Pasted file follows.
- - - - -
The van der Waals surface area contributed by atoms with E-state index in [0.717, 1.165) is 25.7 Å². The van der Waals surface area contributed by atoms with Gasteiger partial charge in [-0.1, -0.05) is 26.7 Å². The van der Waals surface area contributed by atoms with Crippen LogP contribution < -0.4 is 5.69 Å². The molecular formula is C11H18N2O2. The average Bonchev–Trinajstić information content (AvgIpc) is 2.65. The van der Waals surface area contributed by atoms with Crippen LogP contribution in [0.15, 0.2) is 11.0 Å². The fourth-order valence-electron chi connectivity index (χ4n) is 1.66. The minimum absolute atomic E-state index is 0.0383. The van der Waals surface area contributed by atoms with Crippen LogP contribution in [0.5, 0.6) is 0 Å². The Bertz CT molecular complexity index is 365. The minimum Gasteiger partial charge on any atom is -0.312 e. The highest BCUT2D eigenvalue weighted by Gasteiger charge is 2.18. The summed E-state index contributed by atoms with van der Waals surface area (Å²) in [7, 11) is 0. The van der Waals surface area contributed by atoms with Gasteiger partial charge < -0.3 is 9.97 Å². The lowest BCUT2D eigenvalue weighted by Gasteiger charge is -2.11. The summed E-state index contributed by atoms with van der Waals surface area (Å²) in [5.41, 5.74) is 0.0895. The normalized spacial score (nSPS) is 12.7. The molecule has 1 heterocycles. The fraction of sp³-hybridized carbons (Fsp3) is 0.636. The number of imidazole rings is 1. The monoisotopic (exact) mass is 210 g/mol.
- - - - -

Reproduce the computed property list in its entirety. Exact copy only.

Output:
The van der Waals surface area contributed by atoms with E-state index in [0.717, 1.165) is 25.7 Å². The van der Waals surface area contributed by atoms with Gasteiger partial charge in [-0.1, -0.05) is 26.7 Å². The van der Waals surface area contributed by atoms with Crippen LogP contribution < -0.4 is 5.69 Å². The molecular formula is C11H18N2O2. The average Bonchev–Trinajstić information content (AvgIpc) is 2.65. The van der Waals surface area contributed by atoms with Crippen LogP contribution in [0.15, 0.2) is 11.0 Å². The fourth-order valence-electron chi connectivity index (χ4n) is 1.66. The minimum absolute atomic E-state index is 0.0383. The van der Waals surface area contributed by atoms with Crippen LogP contribution in [0.5, 0.6) is 0 Å². The Bertz CT molecular complexity index is 365. The minimum Gasteiger partial charge on any atom is -0.312 e. The highest BCUT2D eigenvalue weighted by Gasteiger charge is 2.18. The summed E-state index contributed by atoms with van der Waals surface area (Å²) in [7, 11) is 0. The van der Waals surface area contributed by atoms with Gasteiger partial charge < -0.3 is 9.97 Å². The lowest BCUT2D eigenvalue weighted by Gasteiger charge is -2.11. The summed E-state index contributed by atoms with van der Waals surface area (Å²) in [5.41, 5.74) is 0.0895. The normalized spacial score (nSPS) is 12.7. The molecule has 1 heterocycles. The fraction of sp³-hybridized carbons (Fsp3) is 0.636. The number of imidazole rings is 1. The monoisotopic (exact) mass is 210 g/mol.